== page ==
Responding to rapid change: an interview with Callan Bignoli and Lauren Stara

In the face of shifting circumstances and an ever-widening constellation of challenges, plotting a sustainable way forward for libraries depends upon recommitting ourselves to our underlying values, such as customer service and community-building, while fostering the improvements that change makes possible. Noted speakers and library consultants Callan Bignoli and Lauren Stara offer a holistic framework for setting or resetting strategic priorities in their new book Responding to Rapid Change in Libraries: A User Experience Approach. In this interview, they discuss the current and future difficulties related to the pandemic, how they practice self-care in these stressful times, and their advice for libraries as we look ahead to the next few years. 

First, congrats on the book! I’m sure that when you first agreed to write a book about rapid change, you never could have pictured the challenges that exploded in 2020 and continue to affect us now. Did that require you to recalibrate your approach to writing and revising the book?

a photo of authors Callan Bignoli and Lauren StaraCallan Bignoli: The idea for the book initially came together in the summer of 2019, and yes, the rapid changes we initially had in mind were nowhere near the level of what 2020 presented. We did make some significant edits to our draft as we were wrapping it up right around the time when lockdown in the U.S. began. It seemed disingenuous and inaccurate to publish a book in 2020 with no mention of COVID-19, especially given its impacts on the library world.

Lauren Stara: We talked about it and decided that our core tenet of flexibility in services, spaces, and philosophy holds true and is even more important during a time of crisis such as this, so we were confident that our basic message was still valid.

Callan Bignoli: With deeply held values and user needs aligned with library goals and services, we can withstand much of what the changing world throws at us. We just need to remain creative, flexible, and open to what the library can be. A friend of mine said this during the beginning of the pandemic and I keep coming back to it to center my own approach: "The library isn't closed; it's just somewhere else right now."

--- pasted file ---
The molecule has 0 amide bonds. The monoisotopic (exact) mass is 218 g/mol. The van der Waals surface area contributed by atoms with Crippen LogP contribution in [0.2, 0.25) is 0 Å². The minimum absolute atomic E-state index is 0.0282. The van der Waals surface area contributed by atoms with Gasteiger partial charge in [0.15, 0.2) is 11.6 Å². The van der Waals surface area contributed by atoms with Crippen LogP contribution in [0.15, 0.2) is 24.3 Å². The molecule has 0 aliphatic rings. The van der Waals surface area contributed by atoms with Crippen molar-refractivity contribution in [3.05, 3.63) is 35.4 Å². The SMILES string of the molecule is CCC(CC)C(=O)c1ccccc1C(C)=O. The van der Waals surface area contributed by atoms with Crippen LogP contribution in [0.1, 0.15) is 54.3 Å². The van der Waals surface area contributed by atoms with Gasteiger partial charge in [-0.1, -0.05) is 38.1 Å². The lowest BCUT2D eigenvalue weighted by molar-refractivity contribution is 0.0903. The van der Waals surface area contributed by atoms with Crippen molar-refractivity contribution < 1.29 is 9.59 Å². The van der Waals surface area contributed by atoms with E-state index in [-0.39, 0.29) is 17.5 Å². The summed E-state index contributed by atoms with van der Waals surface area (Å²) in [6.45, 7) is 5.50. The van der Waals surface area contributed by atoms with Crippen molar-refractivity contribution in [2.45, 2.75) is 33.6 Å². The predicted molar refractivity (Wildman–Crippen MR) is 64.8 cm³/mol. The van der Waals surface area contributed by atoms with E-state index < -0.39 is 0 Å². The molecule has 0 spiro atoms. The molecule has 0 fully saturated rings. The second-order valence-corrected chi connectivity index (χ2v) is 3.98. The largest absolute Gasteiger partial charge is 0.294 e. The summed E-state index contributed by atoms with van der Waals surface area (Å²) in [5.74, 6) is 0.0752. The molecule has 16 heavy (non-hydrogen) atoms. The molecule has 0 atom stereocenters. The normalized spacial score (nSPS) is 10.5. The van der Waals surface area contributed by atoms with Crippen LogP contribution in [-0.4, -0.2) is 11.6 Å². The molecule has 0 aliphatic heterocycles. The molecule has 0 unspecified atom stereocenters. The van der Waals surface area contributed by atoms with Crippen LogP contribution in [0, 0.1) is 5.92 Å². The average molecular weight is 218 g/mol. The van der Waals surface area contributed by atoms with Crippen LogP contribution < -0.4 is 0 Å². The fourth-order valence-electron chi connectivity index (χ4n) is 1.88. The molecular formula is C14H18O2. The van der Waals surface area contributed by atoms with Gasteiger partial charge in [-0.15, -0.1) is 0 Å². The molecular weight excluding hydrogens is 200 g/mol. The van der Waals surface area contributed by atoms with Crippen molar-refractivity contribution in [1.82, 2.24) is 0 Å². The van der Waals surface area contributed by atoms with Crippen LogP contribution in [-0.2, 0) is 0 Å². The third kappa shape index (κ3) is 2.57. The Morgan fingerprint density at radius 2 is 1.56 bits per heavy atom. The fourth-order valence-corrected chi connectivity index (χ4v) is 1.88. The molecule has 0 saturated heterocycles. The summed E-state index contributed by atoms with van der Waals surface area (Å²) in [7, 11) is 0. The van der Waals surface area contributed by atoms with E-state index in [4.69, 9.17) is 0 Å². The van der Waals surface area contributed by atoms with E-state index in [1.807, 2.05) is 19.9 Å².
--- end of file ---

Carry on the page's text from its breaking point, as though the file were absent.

You reiterate again and again that change is disruptive but can also be an incredible force for good. What are a few of your favorite real-world examples of that?

Lauren Stara: I again reference the global pandemic—I think many of the innovations that were forced on us in the last year will continue after COVID-19 is a memory. In particular, the way libraries and librarians embraced digital platforms was long overdue. Videoconferencing has made it possible for a huge number of people to continue working while staying safe at home. We’ve been talking about easy videoconferencing for decades, but the technology has now come into its own and has been embraced by a large percentage of the population. From my perspective of facility and space design, I believe curbside services are here to stay—it is far too convenient and popular for the public to let go of it after this. We have to incorporate this as well as more outdoor programming spaces into our libraries.

Callan Bignoli: This is kind of a weird one, but what the heck. My hometown in upstate New York was devastated by historic floods again and again between 2006-2011. One of the businesses that was destroyed during that time was a movie theater, part of a large national chain. When the theater was being rebuilt, the chain decided to prototype its new reclining chairs there, which were a huge success and started to pop up at theaters across the country. It was a very small silver lining to be sure, but it was a nice surprise for the community, solidly in "flyover country," to be "the first" with any new development like that.